... humbleness, servitude, and sin are not discussed. People want to hear about having an abundant life filled with money and fame

I have never been to a megachurch, though I have heard of them. I am not aware of any within a 50-mile radius of here, and beyond that, who knows? But I have no reason to express any disagreement with what I quote from you here. What a travesty of almost 2000 years of Christian spirituality!
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« Reply #211 on: January 20, 2012, 06:32:06 PM »

Where are the themes of suffering? Where are the themes of humbleness? Where are the themes of sin?

... humbleness, servitude, and sin are not discussed. People want to hear about having an abundant life filled with money and fame

I have never been to a megachurch, though I have heard of them. I am not aware of any within a 50-mile radius of here, and beyond that, who knows? But I have no reason to express any disagreement with what I quote from you here. What a travesty of almost 2000 years of Christian spirituality!


Consider yourself blessed that you haven't been to one! I do hope this is one American idea that will stay on this side of the pond!! Lol
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« Reply #212 on: January 20, 2012, 06:41:22 PM »

To answer the question in the subject heading: a longer homily.  In the 8 years that I've been Orthodox, I've had the opportunity to visit several churches (Lutheran-Missouri Synod, Baptist, and Pentecostal-Word of Faith).  While these good and kind people are sincere, there is such a huge chasm between Protestantism and Orthodoxy.  Sitting through those services felt as though I were reading a J.K. Rowling book after having read Fyodor Dostoevsky.  Having said that, I do miss a longer sermon such as what I was used to growing up Assemblies of God.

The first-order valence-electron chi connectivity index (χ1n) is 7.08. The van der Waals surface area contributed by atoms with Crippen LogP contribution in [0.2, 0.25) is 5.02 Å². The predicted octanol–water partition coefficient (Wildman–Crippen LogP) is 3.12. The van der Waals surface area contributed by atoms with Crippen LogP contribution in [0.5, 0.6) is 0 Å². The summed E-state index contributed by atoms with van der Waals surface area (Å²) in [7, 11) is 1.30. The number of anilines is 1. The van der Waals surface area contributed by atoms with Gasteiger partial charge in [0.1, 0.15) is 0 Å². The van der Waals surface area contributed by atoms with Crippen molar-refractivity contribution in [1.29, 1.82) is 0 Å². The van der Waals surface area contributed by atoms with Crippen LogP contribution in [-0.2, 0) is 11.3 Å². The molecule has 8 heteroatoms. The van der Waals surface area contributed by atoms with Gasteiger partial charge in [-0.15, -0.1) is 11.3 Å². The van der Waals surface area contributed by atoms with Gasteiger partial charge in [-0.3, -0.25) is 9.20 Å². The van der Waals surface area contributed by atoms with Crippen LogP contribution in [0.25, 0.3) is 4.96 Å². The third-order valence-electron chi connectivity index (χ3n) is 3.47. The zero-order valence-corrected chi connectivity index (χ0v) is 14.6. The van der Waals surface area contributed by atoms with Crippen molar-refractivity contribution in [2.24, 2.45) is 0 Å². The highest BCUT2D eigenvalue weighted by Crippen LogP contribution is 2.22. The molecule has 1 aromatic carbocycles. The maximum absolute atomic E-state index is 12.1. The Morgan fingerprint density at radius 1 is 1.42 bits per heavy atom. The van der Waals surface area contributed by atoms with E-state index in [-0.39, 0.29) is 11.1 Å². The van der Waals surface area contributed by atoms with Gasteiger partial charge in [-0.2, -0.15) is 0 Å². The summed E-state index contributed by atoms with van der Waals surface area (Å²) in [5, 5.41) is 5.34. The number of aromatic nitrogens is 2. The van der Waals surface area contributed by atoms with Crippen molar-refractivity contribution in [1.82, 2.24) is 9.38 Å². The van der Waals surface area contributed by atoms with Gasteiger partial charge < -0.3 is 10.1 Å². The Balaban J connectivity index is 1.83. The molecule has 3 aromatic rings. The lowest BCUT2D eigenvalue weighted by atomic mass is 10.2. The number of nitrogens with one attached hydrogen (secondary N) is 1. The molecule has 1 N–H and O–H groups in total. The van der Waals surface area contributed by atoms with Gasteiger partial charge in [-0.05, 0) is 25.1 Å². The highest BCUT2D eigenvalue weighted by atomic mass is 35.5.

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« Reply #213 on: January 20, 2012, 06:48:19 PM »

come over to our church, our bishop preaches for at least 30 mins!
 Smiley
of course, he has other churches to attend as well, so when he is not there, the liturgy is 'only' 2 hours long, usually including a shorter talk.
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« Reply #214 on: January 20, 2012, 07:58:16 PM »

Greetings in that Divine and Most Precious Name of Our Lord and Savior Jesus Christ!

Simply put, I miss nothing.  Everything I ever experienced in Protestant Christianity exists and is in fact better elaborated by Grace within the Church.  We in Orthodox lack nothing the Protestants have, the question then to ask is what do we have that they are lacking that we can share?
Except cinnamon rolls before liturgy.
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« Reply #215 on: January 20, 2012, 08:11:02 PM »

Greetings in that Divine and Most Precious Name of Our Lord and Savior Jesus Christ!

Simply put, I miss nothing.  Everything I ever experienced in Protestant Christianity exists and is in fact better elaborated by Grace within the Church.  We in Orthodox lack nothing the Protestants have, the question then to ask is what do we have that they are lacking that we can share?